We are particular at Artisan in that we are committed to working with vendors and contractors that we have vetted and trust, as they help to shape the final product for our clients. Anchor & Canvas is exactly what we look for in a vendor in that way and therefore we bring them on to build custom furniture pieces – designed by us here at Artisan. We took a trip to their Brooklyn workshop to see a bit of their build process, and asked their Lead Fabricator, Piotr Shtyk, a few questions as to how they take our designs and turn them into real life quality pieces.
What is your general process when working with design clients?
It usually starts with a request for a quote. We review the visual materials and start a conversation to fill in the gaps. The goal in the beginning is to figure out the intended effect of the piece, find out what details are important to the designer and what is left to us to decide in consideration of structural integrity or economy. We often send drawings or models back and forth to confirm the details that are most important to the quote. Once everyone is on the same page and we know exactly how we are going to build it, we provide an accurate estimate. Then comes the final model, and the drawings we generate from the model, and once those are approved, we make the finish samples. We like to document the process and send a few pictures to the designer as the piece starts to take shape, and then again once the piece has been completed.
What is your favorite part of the process and why?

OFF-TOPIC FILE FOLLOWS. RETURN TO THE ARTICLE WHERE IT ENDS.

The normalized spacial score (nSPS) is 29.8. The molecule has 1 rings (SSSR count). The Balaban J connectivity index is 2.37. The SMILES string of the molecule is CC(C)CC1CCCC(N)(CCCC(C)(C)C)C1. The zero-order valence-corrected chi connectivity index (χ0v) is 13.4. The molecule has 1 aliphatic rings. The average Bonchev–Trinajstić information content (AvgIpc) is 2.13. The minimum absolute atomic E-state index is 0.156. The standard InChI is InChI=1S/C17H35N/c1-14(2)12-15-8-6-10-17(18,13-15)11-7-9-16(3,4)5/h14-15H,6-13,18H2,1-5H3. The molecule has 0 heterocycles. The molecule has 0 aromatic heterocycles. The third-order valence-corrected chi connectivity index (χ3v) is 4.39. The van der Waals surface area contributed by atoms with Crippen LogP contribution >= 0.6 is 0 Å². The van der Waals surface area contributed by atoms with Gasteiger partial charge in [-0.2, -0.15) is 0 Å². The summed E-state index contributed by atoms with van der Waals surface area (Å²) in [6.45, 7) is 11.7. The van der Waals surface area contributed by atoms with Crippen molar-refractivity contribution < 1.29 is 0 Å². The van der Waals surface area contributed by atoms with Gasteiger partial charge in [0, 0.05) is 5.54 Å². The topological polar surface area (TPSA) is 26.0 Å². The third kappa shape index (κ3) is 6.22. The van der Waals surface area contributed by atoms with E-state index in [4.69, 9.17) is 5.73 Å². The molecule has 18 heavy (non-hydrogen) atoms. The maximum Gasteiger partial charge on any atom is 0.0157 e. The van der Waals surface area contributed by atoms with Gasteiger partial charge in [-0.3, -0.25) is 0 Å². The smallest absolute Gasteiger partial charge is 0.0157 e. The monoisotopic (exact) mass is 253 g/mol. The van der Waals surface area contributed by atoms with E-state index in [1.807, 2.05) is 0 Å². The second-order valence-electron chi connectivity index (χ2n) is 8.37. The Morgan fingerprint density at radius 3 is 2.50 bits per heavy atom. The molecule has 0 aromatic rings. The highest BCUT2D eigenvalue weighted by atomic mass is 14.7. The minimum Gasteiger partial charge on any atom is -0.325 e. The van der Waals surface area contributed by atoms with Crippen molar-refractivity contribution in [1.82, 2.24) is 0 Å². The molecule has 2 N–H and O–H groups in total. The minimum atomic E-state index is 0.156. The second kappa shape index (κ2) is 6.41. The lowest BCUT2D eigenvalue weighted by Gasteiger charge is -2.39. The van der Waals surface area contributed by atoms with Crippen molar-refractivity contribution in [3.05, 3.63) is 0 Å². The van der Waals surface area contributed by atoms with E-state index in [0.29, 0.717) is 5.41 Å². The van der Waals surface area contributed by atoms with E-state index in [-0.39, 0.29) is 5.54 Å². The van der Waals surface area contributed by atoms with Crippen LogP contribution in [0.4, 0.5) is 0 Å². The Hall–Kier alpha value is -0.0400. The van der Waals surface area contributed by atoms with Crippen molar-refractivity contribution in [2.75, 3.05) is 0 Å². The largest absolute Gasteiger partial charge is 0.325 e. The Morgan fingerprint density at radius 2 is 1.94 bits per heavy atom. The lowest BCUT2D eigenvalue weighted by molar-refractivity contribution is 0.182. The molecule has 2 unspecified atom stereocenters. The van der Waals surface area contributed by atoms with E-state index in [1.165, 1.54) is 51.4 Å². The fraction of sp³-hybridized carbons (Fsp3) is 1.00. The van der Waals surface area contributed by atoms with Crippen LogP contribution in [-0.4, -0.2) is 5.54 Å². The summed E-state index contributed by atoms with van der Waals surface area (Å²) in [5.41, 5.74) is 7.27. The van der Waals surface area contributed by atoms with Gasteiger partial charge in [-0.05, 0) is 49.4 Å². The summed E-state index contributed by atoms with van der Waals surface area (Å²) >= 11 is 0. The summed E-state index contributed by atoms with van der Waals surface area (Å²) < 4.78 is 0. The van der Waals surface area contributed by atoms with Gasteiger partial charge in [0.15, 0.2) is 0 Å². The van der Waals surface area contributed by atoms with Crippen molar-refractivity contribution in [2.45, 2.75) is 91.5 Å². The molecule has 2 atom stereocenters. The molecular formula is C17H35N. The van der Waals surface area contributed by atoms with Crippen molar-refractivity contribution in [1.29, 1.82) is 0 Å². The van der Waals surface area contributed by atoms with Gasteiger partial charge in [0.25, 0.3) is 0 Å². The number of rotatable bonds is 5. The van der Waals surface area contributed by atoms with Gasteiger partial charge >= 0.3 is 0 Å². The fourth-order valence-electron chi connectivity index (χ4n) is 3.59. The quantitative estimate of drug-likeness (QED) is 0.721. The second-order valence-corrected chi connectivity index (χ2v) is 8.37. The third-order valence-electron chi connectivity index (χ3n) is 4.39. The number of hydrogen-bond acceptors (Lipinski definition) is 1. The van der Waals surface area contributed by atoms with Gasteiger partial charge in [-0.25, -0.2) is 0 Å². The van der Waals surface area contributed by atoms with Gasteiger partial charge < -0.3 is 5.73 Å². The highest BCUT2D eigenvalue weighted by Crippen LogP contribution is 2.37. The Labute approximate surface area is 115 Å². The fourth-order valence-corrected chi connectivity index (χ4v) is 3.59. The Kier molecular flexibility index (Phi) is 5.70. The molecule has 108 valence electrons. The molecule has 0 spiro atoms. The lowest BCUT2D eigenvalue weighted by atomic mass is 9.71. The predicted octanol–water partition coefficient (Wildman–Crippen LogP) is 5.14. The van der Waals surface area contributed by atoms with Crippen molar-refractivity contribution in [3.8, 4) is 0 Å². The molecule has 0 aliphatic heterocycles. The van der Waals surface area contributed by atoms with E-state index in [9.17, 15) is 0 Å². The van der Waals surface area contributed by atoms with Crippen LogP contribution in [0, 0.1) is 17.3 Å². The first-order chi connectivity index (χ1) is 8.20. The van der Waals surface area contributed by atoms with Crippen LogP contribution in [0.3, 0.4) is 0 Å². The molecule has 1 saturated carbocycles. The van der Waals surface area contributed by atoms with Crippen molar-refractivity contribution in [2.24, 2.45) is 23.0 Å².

There are two definitive moments in the process I particularly enjoy. Arriving at an elegant solution to an engineering problem is very rewarding and the feeling stretches into the build process when parts just click into place like pieces of a puzzle. Then there is the moment of seeing the piece assembled for the first time and realizing how remarkably similar it looks like the rendering we made just a couple of weeks ago. I recall twirling it around on my monitor, and now here it is on the floor, tangible and, more often than not, very heavy.
What is the most exciting challenge when getting new furniture designs to fabricate?
The most exciting challenge to me is an opportunity to use a new technique or process that really stretches our abilities just past our typical comfort zone. It should be far enough removed from our skillset to force us to really focus and learn, while being related enough that we have a solid foundation upon which to build that knowledge – that’s the sweet spot.
Stay tuned for the final products!
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